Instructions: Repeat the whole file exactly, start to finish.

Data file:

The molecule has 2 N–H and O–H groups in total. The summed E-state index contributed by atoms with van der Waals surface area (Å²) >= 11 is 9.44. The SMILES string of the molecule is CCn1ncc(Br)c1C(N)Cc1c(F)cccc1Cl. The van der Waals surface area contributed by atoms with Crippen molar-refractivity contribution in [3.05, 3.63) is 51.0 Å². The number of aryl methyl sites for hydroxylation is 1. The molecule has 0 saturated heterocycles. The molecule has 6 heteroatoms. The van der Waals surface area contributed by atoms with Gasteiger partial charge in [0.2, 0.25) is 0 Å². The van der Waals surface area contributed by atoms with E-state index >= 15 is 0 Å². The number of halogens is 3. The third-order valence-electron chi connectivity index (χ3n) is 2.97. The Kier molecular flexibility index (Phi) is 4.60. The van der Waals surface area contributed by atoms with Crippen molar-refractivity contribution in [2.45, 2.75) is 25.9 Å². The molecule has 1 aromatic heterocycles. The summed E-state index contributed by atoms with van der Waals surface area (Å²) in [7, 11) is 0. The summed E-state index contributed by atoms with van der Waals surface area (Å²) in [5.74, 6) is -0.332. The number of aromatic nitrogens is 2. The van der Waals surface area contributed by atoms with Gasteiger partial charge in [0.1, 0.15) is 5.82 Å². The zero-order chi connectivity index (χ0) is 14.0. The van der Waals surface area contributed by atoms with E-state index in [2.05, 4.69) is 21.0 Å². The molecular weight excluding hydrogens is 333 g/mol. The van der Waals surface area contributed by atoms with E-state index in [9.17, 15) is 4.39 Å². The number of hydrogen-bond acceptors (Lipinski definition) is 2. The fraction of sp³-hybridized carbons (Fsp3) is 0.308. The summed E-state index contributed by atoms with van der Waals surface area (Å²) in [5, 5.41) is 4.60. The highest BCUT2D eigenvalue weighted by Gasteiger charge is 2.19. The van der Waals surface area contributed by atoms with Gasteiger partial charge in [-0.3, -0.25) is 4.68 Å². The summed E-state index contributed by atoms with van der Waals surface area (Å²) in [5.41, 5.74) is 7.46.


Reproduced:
The molecule has 2 N–H and O–H groups in total. The summed E-state index contributed by atoms with van der Waals surface area (Å²) >= 11 is 9.44. The SMILES string of the molecule is CCn1ncc(Br)c1C(N)Cc1c(F)cccc1Cl. The van der Waals surface area contributed by atoms with Crippen molar-refractivity contribution in [3.05, 3.63) is 51.0 Å². The number of aryl methyl sites for hydroxylation is 1. The molecule has 0 saturated heterocycles. The molecule has 6 heteroatoms. The van der Waals surface area contributed by atoms with Gasteiger partial charge in [0.2, 0.25) is 0 Å². The van der Waals surface area contributed by atoms with E-state index >= 15 is 0 Å². The number of halogens is 3. The third-order valence-electron chi connectivity index (χ3n) is 2.97. The Kier molecular flexibility index (Phi) is 4.60. The van der Waals surface area contributed by atoms with Crippen molar-refractivity contribution in [2.45, 2.75) is 25.9 Å². The molecule has 1 aromatic heterocycles. The summed E-state index contributed by atoms with van der Waals surface area (Å²) in [7, 11) is 0. The summed E-state index contributed by atoms with van der Waals surface area (Å²) in [5.74, 6) is -0.332. The number of aromatic nitrogens is 2. The van der Waals surface area contributed by atoms with Gasteiger partial charge in [0.1, 0.15) is 5.82 Å². The zero-order chi connectivity index (χ0) is 14.0. The van der Waals surface area contributed by atoms with E-state index in [2.05, 4.69) is 21.0 Å². The molecular weight excluding hydrogens is 333 g/mol. The van der Waals surface area contributed by atoms with E-state index in [9.17, 15) is 4.39 Å². The number of hydrogen-bond acceptors (Lipinski definition) is 2. The fraction of sp³-hybridized carbons (Fsp3) is 0.308. The summed E-state index contributed by atoms with van der Waals surface area (Å²) in [5, 5.41) is 4.60. The highest BCUT2D eigenvalue weighted by Gasteiger charge is 2.19. The van der Waals surface area contributed by atoms with Gasteiger partial charge in [-0.3, -0.25) is 4.68 Å². The summed E-state index contributed by atoms with van der Waals surface area (Å²) in [5.41, 5.74) is 7.46.